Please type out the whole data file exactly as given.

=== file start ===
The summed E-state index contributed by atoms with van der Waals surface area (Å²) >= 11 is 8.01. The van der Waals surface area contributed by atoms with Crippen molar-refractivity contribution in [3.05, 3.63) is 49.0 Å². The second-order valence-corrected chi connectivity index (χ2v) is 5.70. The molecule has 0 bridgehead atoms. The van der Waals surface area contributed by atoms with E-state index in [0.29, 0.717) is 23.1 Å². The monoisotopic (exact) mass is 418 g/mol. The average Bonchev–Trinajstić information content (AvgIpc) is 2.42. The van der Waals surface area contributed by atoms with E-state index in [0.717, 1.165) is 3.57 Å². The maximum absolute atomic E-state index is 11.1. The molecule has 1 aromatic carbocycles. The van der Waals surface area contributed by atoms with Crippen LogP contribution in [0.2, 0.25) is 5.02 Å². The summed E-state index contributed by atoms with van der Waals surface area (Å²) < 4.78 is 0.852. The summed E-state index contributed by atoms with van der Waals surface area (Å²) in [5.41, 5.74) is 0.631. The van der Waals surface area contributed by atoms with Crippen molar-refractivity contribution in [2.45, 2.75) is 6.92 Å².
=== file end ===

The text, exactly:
The summed E-state index contributed by atoms with van der Waals surface area (Å²) >= 11 is 8.01. The van der Waals surface area contributed by atoms with Crippen molar-refractivity contribution in [3.05, 3.63) is 49.0 Å². The second-order valence-corrected chi connectivity index (χ2v) is 5.70. The molecule has 0 bridgehead atoms. The van der Waals surface area contributed by atoms with E-state index in [0.29, 0.717) is 23.1 Å². The monoisotopic (exact) mass is 418 g/mol. The average Bonchev–Trinajstić information content (AvgIpc) is 2.42. The van der Waals surface area contributed by atoms with E-state index in [0.717, 1.165) is 3.57 Å². The maximum absolute atomic E-state index is 11.1. The molecule has 1 aromatic carbocycles. The van der Waals surface area contributed by atoms with Crippen LogP contribution in [0.2, 0.25) is 5.02 Å². The summed E-state index contributed by atoms with van der Waals surface area (Å²) < 4.78 is 0.852. The summed E-state index contributed by atoms with van der Waals surface area (Å²) in [5.41, 5.74) is 0.631. The van der Waals surface area contributed by atoms with Crippen molar-refractivity contribution in [2.45, 2.75) is 6.92 Å².